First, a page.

A while ago, I decided to read Joy’s book, to see if I could figure out why we felt the way we did. In doing so, I paid particular attention to the questions whether the book contained what I’d consider to be an adequate definition of, and argument(s) for veganism; what information is presented, how that information is tied together; and how useful the book is for people interested in advocacy. Given that Joy’s reason for writing the book, and for inventing the word ‘carnism’, is to convince readers to stop using animals (though I should point out that Joy – sadly – explicitly presents going vegan as no more than an ‘ideal’ to be aspired to; see p. 147), and to help readers understand why not everyone will respond to that message with (equal) enthusiasm, this seems a reasonable yard stick.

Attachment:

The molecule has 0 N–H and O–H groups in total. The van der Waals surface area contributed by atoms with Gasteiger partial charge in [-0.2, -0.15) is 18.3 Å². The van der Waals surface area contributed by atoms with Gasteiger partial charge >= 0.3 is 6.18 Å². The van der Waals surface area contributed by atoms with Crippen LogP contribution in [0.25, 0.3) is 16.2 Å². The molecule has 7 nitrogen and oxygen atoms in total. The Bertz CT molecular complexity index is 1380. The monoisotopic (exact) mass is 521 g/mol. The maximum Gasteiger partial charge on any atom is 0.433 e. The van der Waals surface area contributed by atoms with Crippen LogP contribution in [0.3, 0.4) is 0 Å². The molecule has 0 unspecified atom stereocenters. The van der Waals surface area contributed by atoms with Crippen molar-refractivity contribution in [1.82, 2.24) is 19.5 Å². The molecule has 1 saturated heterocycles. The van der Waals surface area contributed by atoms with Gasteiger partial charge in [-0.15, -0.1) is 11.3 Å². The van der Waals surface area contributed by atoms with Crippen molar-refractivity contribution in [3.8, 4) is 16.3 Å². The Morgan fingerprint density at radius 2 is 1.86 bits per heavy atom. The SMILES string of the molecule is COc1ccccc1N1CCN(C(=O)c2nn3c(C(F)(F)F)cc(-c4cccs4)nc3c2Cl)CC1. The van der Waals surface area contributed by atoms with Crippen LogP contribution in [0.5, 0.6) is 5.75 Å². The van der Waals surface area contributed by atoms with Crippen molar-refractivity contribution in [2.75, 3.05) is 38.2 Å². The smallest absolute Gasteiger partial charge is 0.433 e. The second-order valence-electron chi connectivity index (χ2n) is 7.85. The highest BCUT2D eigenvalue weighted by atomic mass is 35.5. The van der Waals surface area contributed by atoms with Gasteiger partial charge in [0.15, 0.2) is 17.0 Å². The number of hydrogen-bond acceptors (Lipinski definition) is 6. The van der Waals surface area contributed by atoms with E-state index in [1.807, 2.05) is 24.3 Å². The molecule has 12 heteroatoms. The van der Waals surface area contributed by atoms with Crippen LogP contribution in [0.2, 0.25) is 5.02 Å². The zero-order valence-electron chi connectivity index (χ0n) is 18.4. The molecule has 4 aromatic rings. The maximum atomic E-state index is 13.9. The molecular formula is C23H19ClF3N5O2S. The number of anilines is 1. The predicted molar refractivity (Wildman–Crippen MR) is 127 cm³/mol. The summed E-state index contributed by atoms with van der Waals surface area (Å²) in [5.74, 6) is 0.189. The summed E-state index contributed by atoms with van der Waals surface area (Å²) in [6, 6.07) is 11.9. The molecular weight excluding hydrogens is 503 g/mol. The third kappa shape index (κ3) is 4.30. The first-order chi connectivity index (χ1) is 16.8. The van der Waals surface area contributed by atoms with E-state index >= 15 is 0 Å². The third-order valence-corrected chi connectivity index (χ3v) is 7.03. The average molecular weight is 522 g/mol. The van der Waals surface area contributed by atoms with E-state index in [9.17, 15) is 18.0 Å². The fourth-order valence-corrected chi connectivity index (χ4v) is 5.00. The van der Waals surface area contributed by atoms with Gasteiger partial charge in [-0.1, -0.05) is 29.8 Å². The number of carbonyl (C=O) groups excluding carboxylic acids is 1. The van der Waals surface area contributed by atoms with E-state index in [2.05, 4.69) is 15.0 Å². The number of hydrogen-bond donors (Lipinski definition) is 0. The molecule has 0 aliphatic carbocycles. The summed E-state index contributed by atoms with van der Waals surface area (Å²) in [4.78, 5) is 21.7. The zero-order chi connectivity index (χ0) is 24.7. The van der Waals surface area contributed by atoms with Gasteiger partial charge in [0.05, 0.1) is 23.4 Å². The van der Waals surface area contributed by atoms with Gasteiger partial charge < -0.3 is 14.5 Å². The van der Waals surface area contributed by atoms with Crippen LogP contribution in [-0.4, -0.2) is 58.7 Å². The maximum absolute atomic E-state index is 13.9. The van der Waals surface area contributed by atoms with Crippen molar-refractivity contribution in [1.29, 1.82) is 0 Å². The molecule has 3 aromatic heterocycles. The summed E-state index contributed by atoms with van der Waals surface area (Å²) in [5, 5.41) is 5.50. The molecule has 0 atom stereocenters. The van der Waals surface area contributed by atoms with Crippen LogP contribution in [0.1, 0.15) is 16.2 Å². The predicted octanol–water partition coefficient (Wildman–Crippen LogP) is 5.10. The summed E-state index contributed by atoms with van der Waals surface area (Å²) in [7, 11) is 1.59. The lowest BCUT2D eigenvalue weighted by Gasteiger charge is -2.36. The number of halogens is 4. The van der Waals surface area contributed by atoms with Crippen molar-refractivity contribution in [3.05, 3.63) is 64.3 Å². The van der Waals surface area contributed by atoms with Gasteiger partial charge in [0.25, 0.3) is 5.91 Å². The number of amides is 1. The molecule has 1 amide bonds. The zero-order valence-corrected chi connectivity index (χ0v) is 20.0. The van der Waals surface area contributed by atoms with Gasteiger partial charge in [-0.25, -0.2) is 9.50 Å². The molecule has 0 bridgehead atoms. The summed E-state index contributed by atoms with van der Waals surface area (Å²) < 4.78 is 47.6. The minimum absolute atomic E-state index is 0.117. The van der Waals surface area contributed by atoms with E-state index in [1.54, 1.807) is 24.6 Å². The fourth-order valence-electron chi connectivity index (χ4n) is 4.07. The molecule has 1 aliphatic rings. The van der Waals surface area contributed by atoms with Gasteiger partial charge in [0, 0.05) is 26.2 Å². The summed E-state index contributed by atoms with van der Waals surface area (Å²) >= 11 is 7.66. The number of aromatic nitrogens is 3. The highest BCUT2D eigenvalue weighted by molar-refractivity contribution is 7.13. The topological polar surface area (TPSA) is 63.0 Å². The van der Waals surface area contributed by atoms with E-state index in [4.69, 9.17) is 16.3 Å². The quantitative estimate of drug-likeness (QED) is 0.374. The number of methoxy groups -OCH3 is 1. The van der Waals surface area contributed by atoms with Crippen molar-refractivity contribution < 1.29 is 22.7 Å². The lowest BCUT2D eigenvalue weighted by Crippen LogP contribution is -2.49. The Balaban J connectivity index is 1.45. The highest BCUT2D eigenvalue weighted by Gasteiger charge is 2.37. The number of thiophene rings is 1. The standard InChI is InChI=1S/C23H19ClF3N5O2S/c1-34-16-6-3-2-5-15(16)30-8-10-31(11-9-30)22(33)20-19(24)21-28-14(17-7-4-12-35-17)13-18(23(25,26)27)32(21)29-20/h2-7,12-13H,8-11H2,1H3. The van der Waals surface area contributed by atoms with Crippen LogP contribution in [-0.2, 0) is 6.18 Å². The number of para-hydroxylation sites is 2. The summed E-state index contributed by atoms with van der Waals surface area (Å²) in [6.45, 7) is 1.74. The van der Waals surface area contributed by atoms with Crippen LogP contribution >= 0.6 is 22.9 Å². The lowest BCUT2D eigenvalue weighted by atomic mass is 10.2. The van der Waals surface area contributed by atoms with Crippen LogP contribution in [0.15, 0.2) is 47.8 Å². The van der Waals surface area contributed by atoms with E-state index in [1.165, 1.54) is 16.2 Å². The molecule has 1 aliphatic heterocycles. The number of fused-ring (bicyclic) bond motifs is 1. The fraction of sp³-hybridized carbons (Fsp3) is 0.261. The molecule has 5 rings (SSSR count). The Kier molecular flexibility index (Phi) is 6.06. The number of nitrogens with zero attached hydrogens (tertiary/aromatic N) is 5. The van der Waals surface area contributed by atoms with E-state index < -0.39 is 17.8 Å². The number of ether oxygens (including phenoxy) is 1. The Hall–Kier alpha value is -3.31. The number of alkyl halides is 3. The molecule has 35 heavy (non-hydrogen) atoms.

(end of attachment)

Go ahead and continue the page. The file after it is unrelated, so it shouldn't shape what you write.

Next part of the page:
As the title indicates, Joy aims to provide an answer to the question why we 'love dogs, eat pigs, and wear cows' [given that all animals are equally sentient, and that all animals enjoy life]. The short version of her answer is habit/culture: we use and treat animals in the ways that we do, and for the purposes that we do, because we’ve been doing so since the dawn of history. The question, of course, is why we never think about it for very long. The reason for this, she argues, is that our thoughts are controlled by a "system [that] dictates which animals are edible, and [which] enables us to consume them by protecting us from feeling any emotional or psychological discomfort when doing so. The system teaches us how to not feel." (pp. 17-18.) As such, she argues, these are not considered beliefs, but rather beliefs that are forced on people by (internalized) ‘carnism’ (p. 131-34), and this ‘carnism’ is reinforced by the many ways in which institutions push messages that seem to justify our disinterest in the question whether the use of animals for food (etc.) is justifiable (pp. 96-100). And because Joy thinks a. that this is a ‘system’ (i.e., a coherent whole), and b. that this system is “invisible,” her main aim is to make readers aware of the contours and limits of that system, so that it can be labeled, recognized, and discussed.